Death of a Dog: for Sandy

(c) Arvin Wells

We know that her death
Was only a minute subtraction
From the sum of things
We have almost everything left
That counts in a human way ~
Wife, husband, son and daughter
Soon we grow accustomed
To her absence
She will no longer haunt our halls
With the click of her tags
She will take her allotted place
In the larger perspective
Of our lives ~ a happy moment
And so we can well afford the
Little interval of grief we owe a creature
Who always did her best to respond
To the mystery of our human needs
Who was tender and vulnerable and
Idiotically in love with us all.

Our sincere condolences to the family of Arvin Wells. Thank you, Arvin, for your beautiful poem of animal love. Thank you for putting your feelings into words to be read by future generations. 

ATHENS - A memorial service for Arvin Robert Wells, 91, of Athens will be held Saturday, Oct. 6 at 4 p.m. at the Episcopal Church of Good Shepherd, 64 University Terrace, Athens with Rev. Deborah Woolsey officiating.
Memorial contributions may be made to The Church of the Good Shepherd, The Dairy Barn, Ohio University or The Friends of Sengekontacket Pond on Martha's Vineyard.
Arvin died Aug. 15, 
2018 at The Lindley Inn. Arrangements were with Jagers & Sons Funeral Home, Athens. Please share a memory, a note of condolence or sign the online register book at www.jagersfuneralhome.com.

Published in The Athens Messenger on Oct. 3, 2018

If you have a story photo, or other memory to share about Dr. Smith, please send it to mondaycreekpublishing@gmail.com to be included in Tails of a Country Vet Volume II.

Connect with Gina


Through captivating, powerful, and emotional anecdotes, we celebrate the life of Dr. Abbott P. Smith. His biography takes the reader from smiles to laughter to empathy and tears. Dr. Smith gave us compelling lessons learned from animals; the role animals play in the human condition, the joy of loving an animal, and the awe of their spirituality. A tender and profound look into the life of a skilled veterinarian.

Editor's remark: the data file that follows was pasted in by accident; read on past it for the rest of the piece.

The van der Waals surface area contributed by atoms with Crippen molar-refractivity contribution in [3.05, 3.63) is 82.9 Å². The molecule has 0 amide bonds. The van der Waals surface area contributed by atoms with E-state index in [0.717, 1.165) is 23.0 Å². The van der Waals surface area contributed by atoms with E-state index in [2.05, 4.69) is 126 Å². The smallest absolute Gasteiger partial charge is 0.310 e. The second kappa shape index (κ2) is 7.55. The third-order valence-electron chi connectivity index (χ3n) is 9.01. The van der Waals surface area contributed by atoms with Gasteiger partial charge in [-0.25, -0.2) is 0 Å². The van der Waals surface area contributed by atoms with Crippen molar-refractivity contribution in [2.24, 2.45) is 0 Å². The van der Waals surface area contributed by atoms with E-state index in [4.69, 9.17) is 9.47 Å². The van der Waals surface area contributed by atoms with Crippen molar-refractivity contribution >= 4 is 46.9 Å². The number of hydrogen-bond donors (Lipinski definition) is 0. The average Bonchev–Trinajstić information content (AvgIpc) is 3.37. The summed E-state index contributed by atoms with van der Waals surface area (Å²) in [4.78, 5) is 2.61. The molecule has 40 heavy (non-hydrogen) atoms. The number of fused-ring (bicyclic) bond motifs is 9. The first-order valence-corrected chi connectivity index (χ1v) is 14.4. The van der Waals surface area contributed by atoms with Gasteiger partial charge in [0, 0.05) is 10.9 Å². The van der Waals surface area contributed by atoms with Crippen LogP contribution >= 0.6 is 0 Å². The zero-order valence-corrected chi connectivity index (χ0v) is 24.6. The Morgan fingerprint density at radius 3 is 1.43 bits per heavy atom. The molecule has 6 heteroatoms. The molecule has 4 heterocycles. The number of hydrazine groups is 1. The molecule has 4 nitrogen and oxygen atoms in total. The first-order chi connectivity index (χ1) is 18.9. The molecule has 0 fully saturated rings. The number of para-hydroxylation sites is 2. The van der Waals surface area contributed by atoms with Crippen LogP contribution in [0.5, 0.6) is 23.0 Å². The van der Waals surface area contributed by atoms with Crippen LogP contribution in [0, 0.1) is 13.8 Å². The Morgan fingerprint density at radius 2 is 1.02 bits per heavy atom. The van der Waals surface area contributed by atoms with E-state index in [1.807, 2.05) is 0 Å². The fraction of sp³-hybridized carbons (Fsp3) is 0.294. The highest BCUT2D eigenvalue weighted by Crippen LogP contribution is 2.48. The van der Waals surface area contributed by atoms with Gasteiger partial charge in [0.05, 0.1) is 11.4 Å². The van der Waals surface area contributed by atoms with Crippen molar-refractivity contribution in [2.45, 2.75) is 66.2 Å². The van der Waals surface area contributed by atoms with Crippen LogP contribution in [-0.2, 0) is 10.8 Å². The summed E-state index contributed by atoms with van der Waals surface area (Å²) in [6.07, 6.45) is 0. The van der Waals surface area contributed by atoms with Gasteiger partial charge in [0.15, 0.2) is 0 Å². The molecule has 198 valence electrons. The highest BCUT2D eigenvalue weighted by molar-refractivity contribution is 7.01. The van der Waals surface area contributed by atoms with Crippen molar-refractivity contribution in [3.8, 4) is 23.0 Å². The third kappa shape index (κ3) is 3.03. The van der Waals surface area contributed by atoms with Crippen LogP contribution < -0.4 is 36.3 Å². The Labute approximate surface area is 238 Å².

Sunday, October 7, 2018

Pat Ritter, Author



About Author Pat Ritter

Pat Ritter: Australian author. Written and published twenty-two books to date.

Served as a police officer for twenty years in Queensland Police Service. Fifteen years as a detective. Established Crimestoppers for Queensland Police.

After retirement from police, worked as an alcohol and drug counsellor for Queensland Health.

Retired when his wife of thirty-one years passed away from cancer in 2003.

He is an alcoholic. The last time alcohol passed his lips was on 13th January 1977.

His life goal to write, publish and sell more books.

If you want to know more about Pat Ritter click onto his website www.patritter.com.au

https://toofulltowrite.com/2016/11/08/author-interview-pat-ritter/. Click here to read an interesting interview.

https://www.youtube.com/watch?v=lvOeAc42JAM to watch my journey as an author.

Friday, October 5, 2018

Equiderma: The World's Greatest Equine Products


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Wednesday, October 3, 2018

Creating Custom Tack: An Interview with Kira Karpinski by Gina McKnight


Creating Custom Tack:
An Interview with Kira Karpinski
Archived from the September 2018 issue of Florida Equine Athlete
No duplication without permission.

A tack room needs to be colorful, filled of quality tack that fits your horse and your equestrian lifestyle. Adding custom tack is fun and worthwhile! From Pennsylvania, USA, custom tack designer, Kira Karpinski, is the proprietor of Double K Leather Works! Kira is up to the challenge of placing your ideas on leather! From halters to chaps, Kira is a pro at her profession.

Welcome, Kira!

GM: Double K for Kira Karpinski! Are you a self-taught leatherwork designer, or did you have a mentor who introduced you to the craft?

KK: I am completely self-taught. I did have a few people in the trade give me pointers, and send me some goodies to help me, but I figured out methods and techniques on my own. I would look at existing work, pick it apart, and dissect it, try to figure out how it was done, and then how I would want to do it. I actually started out and found a few groups of makers, there to guide and show work. I did learn some things in those, but quickly left the group. I was consistently told my work was wrong, not standard, and sometimes downright ugly. Since I was just learning, I felt it was detrimental; to figure it out for myself. The words of another tack maker whom I’ve always looked up to often play through my mind. She told me there were no “borders” to hold my work in. I took that and ran with it. 

GM: No borders! So true. As an artist friend of my says, “Art has no rules!” How do you begin from start to finish to create beautiful leatherwork?

KK: All of my pieces begin with a sketch.  Once I have my plans laid out, I can cut out my pieces. The process of putting my art on the leather varies from piece to piece, but always starts with design transfer, cutting in and tooling, then color and sealant. After that is the job of putting it all together with my vintage Singer (my favorite machine which I refuse to upgrade... call me quirky), and then finishing edges.